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The Damage Control holiday gift guide Add to ...


The damage: You made the (unsolicited) observation that, what with all the festivities, your GF has been “packing on the pounds,” and furthermore her new jeans “really make the muffin-tops pop.” Now she’s turned into Frosty the girlfriend.

Bad gifts: Spanx shapewear (or their more intense full-body cousin, the SlimCognito Shaping Suit). A treadmill. The latest low-carb cookbook.

Good gift: Anything that says: “I think you are beautiful/sexy the way you are.” If it's lingerie, though, don't go overboard. Remember: It's a gift for her, not you, and if you blow this, it might wind up being a gift for some other, future dude.

Hanky Panky stretch lace thong, holiday 5-pack, $98,Holt Renfrew


The damage: Trying to be witty at a dinner party you made a joke about your husband's culinary skills – and he's the cook of the household! Ever since, the emotional weather inside your house has been frightful.

Bad gift: Cookbook. Lemon zester. Melon baller. Kiss The Cook apron. Family chefs appreciate fresh gear, but not as presents this time of year. Too drudgery-oriented: like giving office supplies to your secretary.

Good gift: A top-drawer knife – an exception to the above rule. Chefs love their knives and it’s also a little macho.

Global 9.5-inch chef's knife, $169, www.cookshop.ca


The damage: Trying to get everything wrapped up before the holidays, you and your boss got into some friction. Tart words were exchanged. Now she’s treating you like the other reindeer treated Rudolph before realizing his light-up nose might be useful.

Bad gift: Anything that carries the hint she might be too uptight and need to chill. Ixnay on the spa/massage gift certificates, in other words.

Good gift: I like bourbon and cigars as boss gifts. They send a slightly different message about relaxation, i.e. “You work hard and you've earned the right to kick back and savour your success.” If she's not a cigar or bourbon person, she can always hand them out to people who come over to her house – an exclusive group that could, if you play your cards right, include you.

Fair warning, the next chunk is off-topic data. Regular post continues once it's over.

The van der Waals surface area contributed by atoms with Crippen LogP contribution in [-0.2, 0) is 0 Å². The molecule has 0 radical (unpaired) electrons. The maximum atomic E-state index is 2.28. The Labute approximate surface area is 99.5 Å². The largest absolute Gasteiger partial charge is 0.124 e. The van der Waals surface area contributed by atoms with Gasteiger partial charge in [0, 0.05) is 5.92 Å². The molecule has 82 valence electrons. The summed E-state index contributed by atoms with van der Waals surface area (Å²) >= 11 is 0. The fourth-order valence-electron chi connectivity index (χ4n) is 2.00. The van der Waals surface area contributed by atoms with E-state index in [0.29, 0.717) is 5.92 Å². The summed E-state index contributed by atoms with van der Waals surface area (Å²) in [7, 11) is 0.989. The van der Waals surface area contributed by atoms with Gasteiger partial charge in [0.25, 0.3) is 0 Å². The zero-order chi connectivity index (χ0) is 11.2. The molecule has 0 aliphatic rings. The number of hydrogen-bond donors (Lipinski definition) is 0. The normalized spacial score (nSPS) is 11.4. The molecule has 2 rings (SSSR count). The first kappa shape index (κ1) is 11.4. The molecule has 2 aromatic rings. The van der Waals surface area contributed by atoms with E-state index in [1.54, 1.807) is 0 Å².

Glenfiddich Tasting Collection, $74.95, LCBO and select liquor stores


The damage: You told your brother you think your sister's recent conversion to vegetarianism is “silly” and “a pain,” particularly since you're hosting the family festivities this year, in which traditionally everyone tucks into some form of roast beast until their shirt buttons pop off. Word gets back to her and she's feeling Grinched.

Bad gifts: A charcuterie plate. A cookbook by Ted Reader, “King of the Q” (who says he belongs to PETA, a.k.a. “People for the Eating of Tasty Animals”). With a note saying, “How can you give all this up?”

Good gift: A gift basket of fine cheeses, wines, special olive oils, and whatnot – with a note saying you spoke hastily and foolishly and upon reflection realize a perfectly delicious diet can be put together from non-meat ingredients. If you can afford it, toss in a truffle – prized by carnivores and non-carnivores alike as one of nature's most delectable foodstuffs. Personally, if someone gave me a truffle, I think I could forgive them almost anything.

Best of B.C. gift box, $125, edible-britishcolumbia.3dcartstores.com


The damage: Recently you had a holiday party that got a little out of hand. You have thin walls and the noise levels at your soiree caused your new neighbours to gnash their teeth and pull their hair – and, ultimately, call the cops. Now they’re sulking like insulted elves.

Bad gift: Earplugs. Not funny. Could escalate to total warfare.

Good gift: A potted plant, something nice that flowers. On the one hand, it says: “Care for me, nurture me, and I will grow and bloom – kind of like the relationship one might have with, say, one's neighbour.” On the other hand, it says: “You're stuck with me, now, and one way or another you're going to have to deal with me.” Also like a neighbour.

Happy Hydrangea, $64.95 U.S., www.teleflora.com

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